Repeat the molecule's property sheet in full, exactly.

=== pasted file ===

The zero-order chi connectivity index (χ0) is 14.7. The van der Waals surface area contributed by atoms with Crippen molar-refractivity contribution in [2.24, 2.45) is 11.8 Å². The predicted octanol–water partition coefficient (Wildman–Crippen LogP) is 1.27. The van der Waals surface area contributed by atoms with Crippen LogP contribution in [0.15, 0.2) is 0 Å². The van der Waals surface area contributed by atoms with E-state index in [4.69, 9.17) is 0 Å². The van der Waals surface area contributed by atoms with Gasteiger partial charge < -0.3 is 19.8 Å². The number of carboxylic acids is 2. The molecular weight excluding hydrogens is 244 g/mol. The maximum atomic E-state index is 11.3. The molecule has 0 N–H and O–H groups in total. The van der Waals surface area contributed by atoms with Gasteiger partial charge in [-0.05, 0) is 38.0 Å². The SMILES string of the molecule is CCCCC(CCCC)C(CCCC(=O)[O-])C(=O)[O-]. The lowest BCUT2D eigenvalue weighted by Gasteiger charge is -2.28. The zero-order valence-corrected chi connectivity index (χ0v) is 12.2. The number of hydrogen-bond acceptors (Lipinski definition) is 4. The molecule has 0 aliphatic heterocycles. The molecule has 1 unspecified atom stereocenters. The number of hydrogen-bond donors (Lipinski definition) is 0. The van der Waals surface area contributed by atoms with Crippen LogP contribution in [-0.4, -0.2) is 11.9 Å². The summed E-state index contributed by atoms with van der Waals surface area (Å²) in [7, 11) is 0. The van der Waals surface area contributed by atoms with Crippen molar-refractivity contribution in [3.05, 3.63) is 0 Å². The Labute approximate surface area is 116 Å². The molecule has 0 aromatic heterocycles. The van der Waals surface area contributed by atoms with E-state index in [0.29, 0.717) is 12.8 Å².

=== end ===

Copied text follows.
The zero-order chi connectivity index (χ0) is 14.7. The van der Waals surface area contributed by atoms with Crippen molar-refractivity contribution in [2.24, 2.45) is 11.8 Å². The predicted octanol–water partition coefficient (Wildman–Crippen LogP) is 1.27. The van der Waals surface area contributed by atoms with Crippen LogP contribution in [0.15, 0.2) is 0 Å². The van der Waals surface area contributed by atoms with E-state index in [4.69, 9.17) is 0 Å². The van der Waals surface area contributed by atoms with Gasteiger partial charge < -0.3 is 19.8 Å². The number of carboxylic acids is 2. The molecular weight excluding hydrogens is 244 g/mol. The maximum atomic E-state index is 11.3. The molecule has 0 N–H and O–H groups in total. The van der Waals surface area contributed by atoms with Gasteiger partial charge in [-0.05, 0) is 38.0 Å². The SMILES string of the molecule is CCCCC(CCCC)C(CCCC(=O)[O-])C(=O)[O-]. The lowest BCUT2D eigenvalue weighted by Gasteiger charge is -2.28. The zero-order valence-corrected chi connectivity index (χ0v) is 12.2. The number of hydrogen-bond acceptors (Lipinski definition) is 4. The molecule has 0 aliphatic heterocycles. The molecule has 1 unspecified atom stereocenters. The number of hydrogen-bond donors (Lipinski definition) is 0. The van der Waals surface area contributed by atoms with Crippen LogP contribution in [-0.4, -0.2) is 11.9 Å². The summed E-state index contributed by atoms with van der Waals surface area (Å²) in [7, 11) is 0. The van der Waals surface area contributed by atoms with Crippen molar-refractivity contribution in [3.05, 3.63) is 0 Å². The Labute approximate surface area is 116 Å². The molecule has 0 aromatic heterocycles. The van der Waals surface area contributed by atoms with E-state index in [0.29, 0.717) is 12.8 Å².